Let’s remember where we are in Luke’s story: Jesus has decided to go to Jerusalem with a group of fellow Galilean pilgrims when they decide to share some news tainted with self-righteous anger. They inform Jesus of an atrocity committed by Pilate who slaughtered some other Galileans while they were offering sacrifice in the Temple.
It was a tragic event worthy of anger. It was bad enough to live under the occupation of Pilate and his reign of terror but this was an event where he sent soldiers into the Temple and had innocent people killed alongside of their sacrifices so that the blood of the innocent mingled with the blood of the sacrifice on the floor of the Temple courtyard. It was sacrilege.
Some of the Galilean pilgrims shared this news with Jesus. Having been informed Jesus responds not by condemning Pilate nor by minimizing His fellow Galillean’s oppression but by addressing the larger and very human question: why do bad things happen?
He asked them, “Do you think that because these Galileans suffered in this way they were worse sinners than all other Galileans?
Why is the first question we ask when tragedy strikes. It’s such a human question. Why did this happen? Was is the result of some evil I participated in? Was it punishment for sin? Why did the hurricane hit New Orleans and not Georgia? Why did those people die and not others? Why is such a natural question to ask but so impossible to answer. We ask “why” because we need a reason. We need an explanation.
Jesus responds to their question of “why” by raising the connection of suffering and sin. In Deuteronomy, Proverbs, Job, Ezekiel and many other places suffering and sin were connected. The relationship was formulaic. Obedience to the Torah brought blessings. Disobedience brought a curse. It’s simplistic cause and effect.
This is particularly poignant for those of us who, when speaking to someone about hunger in various parts of the world, have heard the response that these people are suffering from famine because of their sin. Or, when speaking of the suffering in our communities, we have been told the news that such misery is the result of those people’s sin.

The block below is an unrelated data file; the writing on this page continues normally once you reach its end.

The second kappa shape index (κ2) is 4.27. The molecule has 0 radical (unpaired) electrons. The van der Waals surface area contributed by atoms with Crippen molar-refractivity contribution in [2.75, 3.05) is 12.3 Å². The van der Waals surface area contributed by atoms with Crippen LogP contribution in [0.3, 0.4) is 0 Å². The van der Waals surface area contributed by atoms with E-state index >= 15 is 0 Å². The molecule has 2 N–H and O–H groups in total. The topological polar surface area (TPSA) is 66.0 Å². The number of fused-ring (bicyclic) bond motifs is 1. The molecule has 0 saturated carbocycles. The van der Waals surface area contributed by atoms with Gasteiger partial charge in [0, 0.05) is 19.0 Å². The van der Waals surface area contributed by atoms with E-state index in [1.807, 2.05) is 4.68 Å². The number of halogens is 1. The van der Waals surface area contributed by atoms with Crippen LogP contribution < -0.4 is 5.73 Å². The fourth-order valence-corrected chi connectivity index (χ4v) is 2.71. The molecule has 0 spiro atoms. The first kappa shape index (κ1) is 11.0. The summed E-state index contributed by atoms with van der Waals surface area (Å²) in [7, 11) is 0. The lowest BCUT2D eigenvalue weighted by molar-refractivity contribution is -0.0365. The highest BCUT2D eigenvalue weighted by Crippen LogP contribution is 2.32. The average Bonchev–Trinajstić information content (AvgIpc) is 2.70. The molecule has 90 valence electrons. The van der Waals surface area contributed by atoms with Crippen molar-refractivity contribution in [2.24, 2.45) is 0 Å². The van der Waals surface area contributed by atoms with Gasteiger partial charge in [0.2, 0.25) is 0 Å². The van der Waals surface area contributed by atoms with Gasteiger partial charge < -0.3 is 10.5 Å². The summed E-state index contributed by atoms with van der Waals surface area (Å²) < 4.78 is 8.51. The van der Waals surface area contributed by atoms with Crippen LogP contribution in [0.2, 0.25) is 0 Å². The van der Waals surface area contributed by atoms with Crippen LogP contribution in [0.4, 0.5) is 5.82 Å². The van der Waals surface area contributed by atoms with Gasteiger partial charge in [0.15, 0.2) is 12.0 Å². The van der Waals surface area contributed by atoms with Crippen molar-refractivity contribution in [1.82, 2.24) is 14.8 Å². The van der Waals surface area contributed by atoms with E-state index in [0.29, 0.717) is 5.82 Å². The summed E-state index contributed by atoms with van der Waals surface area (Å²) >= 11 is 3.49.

The second example is raised by Jesus and it is parallel to the first: the fall of a tower in Siloam killing 18 Galileans. Jesus’ response follows form: do you think that they were worse offenders than all the others living in Jerusalem?
Why? I can imagine that as those who shared the news are listening they are desiring for Jesus to affirm that yes, indeed, those people were worse sinners therefore they died and since they weren’t sinners like those people were they would be saved.
Jesus didn’t say any of that. Jesus responds to these rhetorical questions adamantly: No, I tell you; but unless you repent, you will all perish just as they did.
It’s a stern warning with a clear call to repentance – to change directions. Jesus is making it clear that those who refuse to change their course and continue down the path of redemptive violence will suffer the same consequence.
His response also completely dismisses the assumed cause and effect nature of sin. If it were a matter of sin, we would all be dead. Twice Jesus says: “Unless you repent, you will all likewise perish” and then he illustrates his meaning with a parable of a man who found an unproductive fig tree. Normally, he would have cut it down but the owner agrees to allow it to stand for one more year. It will even receive special care. If at the end of that time it has not produced fruit, then it will be cut down.
What does the parable mean, in this context? It clearly means that those of us who survive, those Galileans who were not killed by Herod, or those Jews on whom the tower did not fall, or those of us who have not died from famine, or those who have endured suffering yet still live, are living only by the grace of God, and that our continued life is for the purpose that we bear fruit.
Maybe it also means that we shouldn’t boast in our perceived abundance. The unproductive tree receives special treatment and added fertilizer not because it is so good but because it is so poor.
This is not one of the more popular parables of Jesus for many reasons. I wonder if one of the main reasons is that we would like to continue to believe the reason we have a nice income when others are poor, or a nice home when others are homeless, or plenty of food when others have little, or a healthy body when others are ill is because we have been uniquely faithful.
This passage, however, won’t stand for that. It’s not cause and effect. Could the more sobering reason why some of us have been given all of these advantages be that otherwise we would have a really hard time bearing fruit?
Repent. Turn around. Because the miraculous grace of the owner of the vineyard has decided to give us one more chance.